Matt Haig – Stories That Connect Us – 16th August 2015.
The Siobhan Dowd Trust Memorial Lecture saw Matt Haig take to the stage this year. To learn more about the trust and what they do, visit their website.
It begins with a question: “What is the point of books?”
If an alien came down to earth, they’d ask about several things – clothes, motorways, the Great British Bake Off. But what do we then say when they ask about books?
“They can be anything, and do anything you want,” answers Matt, though he concedes it’s a bit of a cop-out answer. “But it’s very important to humans. It makes us who we are.”
Need is a word that can be misconstrued. Millions of species have survived without reading material, “there are no pandas panicking about having not read The Fault in Our Stars.”
“Books are a different kind of nourishment,” he continues, “they’re soul feeders. Books can save your life.” He talks about his own experiences in which he battled severe depression, where suicide was a real option, and how reading gave him something in the darkness. He returned to his parents home and found it full of books; he re-read The Outsiders, a teen favourite, and found ways to connect with his younger self. “It was choreographing the anarchy of my mind.”
“You want to believe in the possibility of change,” Matt offers, “and stories are just that.”
Depression is an internal battle; “your head might be on fire but no one sees the flames”. But it’s also a bit like a vampire in that it can die in the light – write about it, put it into words and it’s less alien; it may feel the same, but your view of it changes.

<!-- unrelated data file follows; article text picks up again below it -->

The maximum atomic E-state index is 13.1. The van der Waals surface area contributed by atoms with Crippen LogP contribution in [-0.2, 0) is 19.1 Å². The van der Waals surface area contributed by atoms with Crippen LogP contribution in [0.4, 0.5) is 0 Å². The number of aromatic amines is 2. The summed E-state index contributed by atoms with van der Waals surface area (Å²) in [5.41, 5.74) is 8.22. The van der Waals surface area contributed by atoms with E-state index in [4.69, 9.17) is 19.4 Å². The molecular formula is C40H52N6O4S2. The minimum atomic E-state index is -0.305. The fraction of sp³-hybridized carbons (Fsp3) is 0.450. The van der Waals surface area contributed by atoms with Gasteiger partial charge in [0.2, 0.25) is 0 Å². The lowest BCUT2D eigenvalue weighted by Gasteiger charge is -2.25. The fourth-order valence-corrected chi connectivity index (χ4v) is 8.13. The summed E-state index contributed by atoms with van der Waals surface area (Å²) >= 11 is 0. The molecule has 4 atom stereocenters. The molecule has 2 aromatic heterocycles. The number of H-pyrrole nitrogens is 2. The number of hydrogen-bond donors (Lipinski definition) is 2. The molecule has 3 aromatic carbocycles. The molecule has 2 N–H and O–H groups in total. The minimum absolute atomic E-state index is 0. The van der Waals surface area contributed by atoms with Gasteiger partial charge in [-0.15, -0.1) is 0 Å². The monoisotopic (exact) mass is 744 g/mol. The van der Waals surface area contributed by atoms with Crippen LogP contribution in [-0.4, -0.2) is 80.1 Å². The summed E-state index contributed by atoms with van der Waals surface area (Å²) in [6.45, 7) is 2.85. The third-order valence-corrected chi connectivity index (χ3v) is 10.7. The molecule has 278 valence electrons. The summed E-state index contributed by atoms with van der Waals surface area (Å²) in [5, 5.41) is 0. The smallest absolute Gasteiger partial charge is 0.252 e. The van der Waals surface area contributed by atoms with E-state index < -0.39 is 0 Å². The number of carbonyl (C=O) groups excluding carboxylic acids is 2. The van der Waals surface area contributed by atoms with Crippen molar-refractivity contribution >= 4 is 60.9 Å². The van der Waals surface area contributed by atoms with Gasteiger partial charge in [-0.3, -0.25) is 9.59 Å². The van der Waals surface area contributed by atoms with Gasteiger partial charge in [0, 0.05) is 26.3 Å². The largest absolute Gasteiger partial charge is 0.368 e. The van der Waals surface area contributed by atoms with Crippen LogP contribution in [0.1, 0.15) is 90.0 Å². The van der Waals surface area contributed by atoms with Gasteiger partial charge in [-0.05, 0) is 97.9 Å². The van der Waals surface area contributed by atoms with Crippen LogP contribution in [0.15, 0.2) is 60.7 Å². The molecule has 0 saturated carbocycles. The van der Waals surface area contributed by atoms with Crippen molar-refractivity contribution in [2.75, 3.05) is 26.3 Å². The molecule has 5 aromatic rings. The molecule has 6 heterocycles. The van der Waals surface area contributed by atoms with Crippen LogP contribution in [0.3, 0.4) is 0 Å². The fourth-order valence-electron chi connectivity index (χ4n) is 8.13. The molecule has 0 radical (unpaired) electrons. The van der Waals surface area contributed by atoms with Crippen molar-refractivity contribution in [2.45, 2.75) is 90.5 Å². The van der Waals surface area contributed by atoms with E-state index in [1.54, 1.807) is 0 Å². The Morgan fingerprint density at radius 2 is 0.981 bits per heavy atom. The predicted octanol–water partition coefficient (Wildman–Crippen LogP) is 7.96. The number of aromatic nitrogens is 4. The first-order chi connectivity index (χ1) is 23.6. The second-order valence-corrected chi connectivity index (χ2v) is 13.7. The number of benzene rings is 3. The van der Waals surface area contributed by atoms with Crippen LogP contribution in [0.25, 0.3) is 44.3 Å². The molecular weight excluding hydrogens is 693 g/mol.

Reading and writing is bigger than just getting a job, and the culture secretary playing its importance down is, to paraphrase, he says, “A load of bollocks.” Fiction is as important to society as dreams are to the individual.
Books help us to see ourselves and each other properly, novels help us understand worlds we never knew and have new experiences without risking anything. Books connect us to the world and can be friends in and of themselves.
“Books aren’t in opposition to technology,” he adds, “they are technology, ever progressing.” They can start revolutions and impart ideas that can change the world. Books can change the world, and books can change you.
This downplaying the importance of reading is a problem: they should not be seen as a nice middle class luxury. “Books are for all of us at every stage of our life,” Matt reinforces. “Do not let governments put a barrier between anyone and a book.”
His lecture is an empowering one, spattered with the humour those who have read his books can recognise that brings dark and difficult subject matter to a more comfortable public consciousness. More so, it brings to mind the important connections each individual has to books. The Q&A session delves deeper into the issues of mental health and it is a conversation that’s vitally important, and one Matt has been very open about.
There’s no set way to deal with mental health problems, but it being given a platform like this is a great step: “Life gives you reasons to stay alive if you listen to it.”